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  1. #1
    ajetrumpet is offline Member
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    Default getting lost in double vs. int loss of precision issues...

    hi all,

    I don 't have good enough planning documentation at my finger tips to get this exactly right. I have an input file and I'm reading it line by line. All lines are either hex or bin numbers. I'm taking them in as a string and I'm doing the math on them by using ints and doubles. They will eventually be printed out in a table using printf(). I'm getting lost in *when* to use and int, when to use a double, does it really matter, and then some. Can someone help me out here? There is only a little bit of this code that is relevant, and I've blocked it out with width-wide comments. thanks!

    Java Code:
    /* The following equations are those that are used in this program for conversions between number bases...
     *
     * ANY to DECIMAL: (bit value (or byte value) * (source base ^ bit or byte position)).
     * DECIMAL to HEX: Decimal value / 16 => remainder appended as new MSB.  Do until Decimal value = 0.
     * DECIMAL to BINARY: Decimal value / 2 => remainder appended as new MSB.  Do until Decimal value = 0.
     *
     */
    
    import java.io.*;
    import java.util.*;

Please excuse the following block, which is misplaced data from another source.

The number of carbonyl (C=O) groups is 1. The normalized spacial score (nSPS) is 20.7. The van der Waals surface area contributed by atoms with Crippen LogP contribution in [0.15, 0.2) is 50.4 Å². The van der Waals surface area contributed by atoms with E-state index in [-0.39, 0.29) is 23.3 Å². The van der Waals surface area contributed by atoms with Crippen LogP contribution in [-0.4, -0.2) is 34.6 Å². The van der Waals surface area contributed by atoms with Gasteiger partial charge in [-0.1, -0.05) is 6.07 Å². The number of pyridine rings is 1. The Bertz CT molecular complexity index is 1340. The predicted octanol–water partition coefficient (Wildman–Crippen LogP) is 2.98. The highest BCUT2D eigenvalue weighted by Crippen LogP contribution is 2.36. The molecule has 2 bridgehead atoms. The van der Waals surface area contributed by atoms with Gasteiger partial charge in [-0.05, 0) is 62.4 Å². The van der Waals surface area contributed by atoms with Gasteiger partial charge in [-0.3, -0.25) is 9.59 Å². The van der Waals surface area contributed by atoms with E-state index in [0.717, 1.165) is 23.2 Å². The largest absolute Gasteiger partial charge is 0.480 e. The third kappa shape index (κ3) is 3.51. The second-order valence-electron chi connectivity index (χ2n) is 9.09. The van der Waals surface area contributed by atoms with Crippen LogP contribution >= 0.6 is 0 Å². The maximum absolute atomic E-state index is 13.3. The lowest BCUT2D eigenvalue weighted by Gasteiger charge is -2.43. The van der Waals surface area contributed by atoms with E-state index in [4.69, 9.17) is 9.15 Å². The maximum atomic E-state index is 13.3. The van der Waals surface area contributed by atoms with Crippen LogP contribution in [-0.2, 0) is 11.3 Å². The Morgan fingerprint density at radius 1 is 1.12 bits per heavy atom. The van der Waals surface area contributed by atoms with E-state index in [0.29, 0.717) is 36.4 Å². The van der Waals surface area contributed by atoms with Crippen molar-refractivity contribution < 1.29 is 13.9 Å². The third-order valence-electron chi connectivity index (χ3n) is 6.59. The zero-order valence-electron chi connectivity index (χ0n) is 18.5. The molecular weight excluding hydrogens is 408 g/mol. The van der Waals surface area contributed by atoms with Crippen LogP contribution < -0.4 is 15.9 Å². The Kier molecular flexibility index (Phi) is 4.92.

import java.lang.String;
    import java.lang.Math;
    
    class program_3
    {
    public static void main(String args[])
    {
    
    //COUNTER VARIABLES
    int ctr=0;
    int ctrRev=0;
    
    //INPUT VARIABLES
    String valInput="";
    int valLength=0;
    
    //CONVERSION VARIABLES
    String valBin="";
    String valHex="";
    String valDec="";
    double valDecDBL = 0;
    int baseSource=0;
    final double base2=2;
    final double base10=10;
    final double base16=16;
    double bitPos=0;
    int bytePos=0;
    double valQuotient=0;
    int valRemainder=0;
    char bitVal;
    double bitValDBL = 0;
    char byteVal;
    boolean isBinary;
    
    FileInputStream fs = new FileInputStream("c:/input.txt");
    Scanner sc = new Scanner(fs);
    
    //print table headings.
    System.out.printf("%20s %20s %20s\n", "Binary", "Decimal", "Hexidecimal");
    
    While (sc.hasNextLine())
    {
      valInput = sc.nextLine();
      valLength = valInput.length();
      
      //check if binary or hex, use string length = 4 as criteria.
      if (valLength != 4)
      {
        isBinary = true;
        valBin = valInput; valDec = ""; valHex = "";
      }
      Else
      {
        isBinary = false;
        valHex = valInput; valDec = ""; valBin = "";
      }
    
      if (isBinary)
      {
        //BINARY TO DECIMAL => (bit value (or byte value) * (source base ^ bit or byte position))
        valDecDBL = 0;
        ctrRev = 0;
        for (ctr = valLength - 1; ctr >= 0; ctr--)
        {
          bitVal = valInput.charAt(ctrRev);
          bitPos = ctr;
          if (bitVal == '1')
          {
            bitValDBL = 1;
            valDecDBL = valDecDBL + (bitValDBL * (Math.pow(base2, bitPos)));
          }